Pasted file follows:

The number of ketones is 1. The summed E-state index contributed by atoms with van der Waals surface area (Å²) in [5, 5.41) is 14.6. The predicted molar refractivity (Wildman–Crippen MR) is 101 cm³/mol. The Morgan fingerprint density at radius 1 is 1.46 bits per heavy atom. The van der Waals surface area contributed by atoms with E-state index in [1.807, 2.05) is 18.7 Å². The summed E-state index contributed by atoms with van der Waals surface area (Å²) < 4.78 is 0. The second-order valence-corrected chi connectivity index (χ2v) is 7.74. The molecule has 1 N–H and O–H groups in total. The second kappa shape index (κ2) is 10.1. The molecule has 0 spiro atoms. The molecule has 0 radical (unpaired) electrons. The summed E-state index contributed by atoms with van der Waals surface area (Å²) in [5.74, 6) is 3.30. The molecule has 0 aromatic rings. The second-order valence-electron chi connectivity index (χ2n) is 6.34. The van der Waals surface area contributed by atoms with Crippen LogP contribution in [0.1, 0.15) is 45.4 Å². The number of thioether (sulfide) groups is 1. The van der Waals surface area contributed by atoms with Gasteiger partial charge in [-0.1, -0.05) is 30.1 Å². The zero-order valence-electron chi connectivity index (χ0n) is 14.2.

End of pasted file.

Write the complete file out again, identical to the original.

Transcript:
The number of ketones is 1. The summed E-state index contributed by atoms with van der Waals surface area (Å²) in [5, 5.41) is 14.6. The predicted molar refractivity (Wildman–Crippen MR) is 101 cm³/mol. The Morgan fingerprint density at radius 1 is 1.46 bits per heavy atom. The van der Waals surface area contributed by atoms with E-state index in [1.807, 2.05) is 18.7 Å². The summed E-state index contributed by atoms with van der Waals surface area (Å²) < 4.78 is 0. The second-order valence-corrected chi connectivity index (χ2v) is 7.74. The molecule has 1 N–H and O–H groups in total. The second kappa shape index (κ2) is 10.1. The molecule has 0 spiro atoms. The molecule has 0 radical (unpaired) electrons. The summed E-state index contributed by atoms with van der Waals surface area (Å²) in [5.74, 6) is 3.30. The molecule has 0 aromatic rings. The second-order valence-electron chi connectivity index (χ2n) is 6.34. The van der Waals surface area contributed by atoms with Crippen LogP contribution in [0.1, 0.15) is 45.4 Å². The number of thioether (sulfide) groups is 1. The van der Waals surface area contributed by atoms with Gasteiger partial charge in [-0.1, -0.05) is 30.1 Å². The zero-order valence-electron chi connectivity index (χ0n) is 14.2.